Fourth-year College student Ben Webel, chair of Student Council’s safety and wellness committee, said he and his co-chair, third-year College student Madalyn Kimlick, work to increase awareness of safety initiatives already in place on Grounds, like the blue lights.

“There are a lot of really cool things in place already for students that they just don’t know about,” Webel said. “A lot of things have been around for a while and people just don’t know about them or they forget that [they are] helpful.”

Since some blue light calls are transferred to 911, UPD does not keep a log of all service requests. However, Rexrode said the emergency phones have been used a lot less in recent years. Now, with the popularity of cell phones, students often call the police on their phones instead. However, the phones have continued to be installed around Grounds.

“Even if they’re not used as often, they are still used,” Rexrode said. “They are still a resource, I mean literally, a standing resource that somebody could contact us through one of them.”

Since the blue lights have been in place for so long, students sometimes jokingly press the emergency call buttons — a frustrating act for Rexrode, since a police officer has to investigate the scene. On Friday or Saturday nights, Rexrode said these pranks can prevent police officers from doing their jobs effectively.

“We’re going to get out of our cars, look in the area, see if we hear anything, look to see if everything is okay,” Rexrode said. “It doesn’t seem like a big deal, but it’s actually a big deal because we’re taking almost half of our manpower just to go address this.”

Should U.Va. keep them?

Some universities, like the University of California, Davis, and New Mexico State University, have begun to tear out their blue light systems — something the University decided not to do when the question came up in 2014. Flood said the potential benefits of the lights outweigh their small maintenance cost.

“If it helps one person, then it’s worth it,” Flood said. “What if that one person needs help for whatever reason and there isn’t a blue phone near them?”

Others, like Pollock, believe safety initiatives like the ambassadors offer more security and are used more often.

“While these blue lights in an ideal situation work perfectly, there’s a chance … you may not be able to get to a blue light in time to signal for help,” Pollock said.

Now that the system has been installed, Rexrode said it would be a hard sell to rip the lights out. Although used significantly less than they were in the past, the lights are still utilized to contact the police. The lights continue to be installed, but at a slower rate than they were 20 years ago.

While the lights may not be the most important layer of safety at the University, Pollock said he believes the lights should not be taken out unless they are providing a measurable financial burden.

“Knowing that they do create a palpable sense of safety among a lot of individuals on Grounds,” Pollock said, “I think that until I see a specific cost figure that is making a measurable negative financial impact on the University — something that you could compare in a way to the positive effect it has on people’s feelings of safety — I think that they’re helping and should continue to be operated.”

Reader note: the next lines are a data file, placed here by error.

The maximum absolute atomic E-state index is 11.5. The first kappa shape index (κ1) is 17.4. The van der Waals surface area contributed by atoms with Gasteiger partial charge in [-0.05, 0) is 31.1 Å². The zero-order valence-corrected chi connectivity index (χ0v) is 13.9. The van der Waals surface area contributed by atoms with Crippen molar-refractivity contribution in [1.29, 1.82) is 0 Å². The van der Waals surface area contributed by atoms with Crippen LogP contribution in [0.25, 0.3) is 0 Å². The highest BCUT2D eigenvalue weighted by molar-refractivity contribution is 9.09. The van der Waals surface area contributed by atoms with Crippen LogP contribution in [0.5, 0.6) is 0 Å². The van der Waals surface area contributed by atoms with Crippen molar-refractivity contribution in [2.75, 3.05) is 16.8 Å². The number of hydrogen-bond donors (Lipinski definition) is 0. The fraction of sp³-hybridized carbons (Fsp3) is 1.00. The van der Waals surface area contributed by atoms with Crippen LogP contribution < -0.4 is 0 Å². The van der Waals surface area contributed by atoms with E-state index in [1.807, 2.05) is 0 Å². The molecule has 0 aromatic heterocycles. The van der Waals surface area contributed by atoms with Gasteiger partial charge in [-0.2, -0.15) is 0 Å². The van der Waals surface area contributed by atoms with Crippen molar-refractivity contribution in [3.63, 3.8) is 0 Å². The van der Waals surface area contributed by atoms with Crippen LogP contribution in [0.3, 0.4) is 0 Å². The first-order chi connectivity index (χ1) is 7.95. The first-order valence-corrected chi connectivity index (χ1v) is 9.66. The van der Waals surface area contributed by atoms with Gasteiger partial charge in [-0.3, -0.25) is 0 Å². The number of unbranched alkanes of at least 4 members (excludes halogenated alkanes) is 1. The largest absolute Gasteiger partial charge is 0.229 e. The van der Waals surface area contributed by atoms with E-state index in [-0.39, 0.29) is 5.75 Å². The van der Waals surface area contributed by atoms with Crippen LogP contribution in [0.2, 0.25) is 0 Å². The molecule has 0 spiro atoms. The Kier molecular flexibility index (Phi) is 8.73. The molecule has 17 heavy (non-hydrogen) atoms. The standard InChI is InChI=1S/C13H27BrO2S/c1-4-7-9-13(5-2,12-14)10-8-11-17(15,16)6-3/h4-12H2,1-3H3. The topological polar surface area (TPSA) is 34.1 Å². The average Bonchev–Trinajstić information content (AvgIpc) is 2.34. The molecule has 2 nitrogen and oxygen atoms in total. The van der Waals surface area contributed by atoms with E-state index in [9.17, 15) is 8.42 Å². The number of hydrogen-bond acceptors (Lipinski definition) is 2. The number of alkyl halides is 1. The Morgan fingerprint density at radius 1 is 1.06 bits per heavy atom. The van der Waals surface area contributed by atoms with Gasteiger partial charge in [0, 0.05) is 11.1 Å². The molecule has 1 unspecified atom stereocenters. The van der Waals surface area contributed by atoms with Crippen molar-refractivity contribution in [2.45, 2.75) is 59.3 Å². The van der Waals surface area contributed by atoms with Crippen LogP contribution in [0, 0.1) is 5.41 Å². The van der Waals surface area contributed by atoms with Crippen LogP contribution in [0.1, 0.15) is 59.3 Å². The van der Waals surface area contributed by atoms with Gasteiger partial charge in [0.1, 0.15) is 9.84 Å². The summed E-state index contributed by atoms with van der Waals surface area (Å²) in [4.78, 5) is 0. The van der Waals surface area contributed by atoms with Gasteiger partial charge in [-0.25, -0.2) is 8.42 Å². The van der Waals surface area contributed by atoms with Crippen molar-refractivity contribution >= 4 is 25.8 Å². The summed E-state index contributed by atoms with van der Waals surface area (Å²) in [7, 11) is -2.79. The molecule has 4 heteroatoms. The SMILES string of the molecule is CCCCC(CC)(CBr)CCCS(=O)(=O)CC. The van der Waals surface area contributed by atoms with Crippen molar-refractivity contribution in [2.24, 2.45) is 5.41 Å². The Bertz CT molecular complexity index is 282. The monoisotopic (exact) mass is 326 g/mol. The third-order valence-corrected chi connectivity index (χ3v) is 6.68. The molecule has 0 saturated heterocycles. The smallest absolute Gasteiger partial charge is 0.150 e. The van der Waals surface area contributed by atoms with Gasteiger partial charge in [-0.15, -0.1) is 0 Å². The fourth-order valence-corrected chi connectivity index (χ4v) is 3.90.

Just a layer

The blue light system is only one part of the University’s security. Claire Kaplan, director of gender violence and social change at the Women’s Center, said the blue light system is actually part of a much larger system of safety for University students.

“Good prevention strategy at an institution like a university has to have many, many different levels to it,” Kaplan said.

Flood said OSEP works to provide many layers of resources for students in case one fails or is inaccessible after an incident.

“The blue light system is a redundancy,” Flood said. “When you look at the emergency notification system across Grounds, it’s multilayered. We’ve had the discussion here at U.Va. about removing the phones, but it always come down to the ‘What if?’”

For instance, Flood asked what would happen if a student did not have their cell phone with them or if the University phone system crashed. Even if University phones lines go down, the emergency phones rely on a different type of service and would continue working.

Rexrode, Flood and Kaplan all said the first and most important step for student safety is staying informed. Kaplan works with many different organizations on Grounds to ensure that safety measures and prevention techniques are taught in ways which resonate with different people, such as posters and academic courses.

“[The blue light system] is just a tool,” Kaplan said. “Let’s work on the other things that will create cultural change.”

Webel emphasized the importance of an active bystander community, which he said he believes surpasses the effectiveness of blue lights.

“We really want to encourage a community of people looking out for each other because these blue lights will only be doing so much,” Webel said. “While we have seen blue lights used, I don’t think [they are] a replacement for the reciprocity of two people looking out for each other.”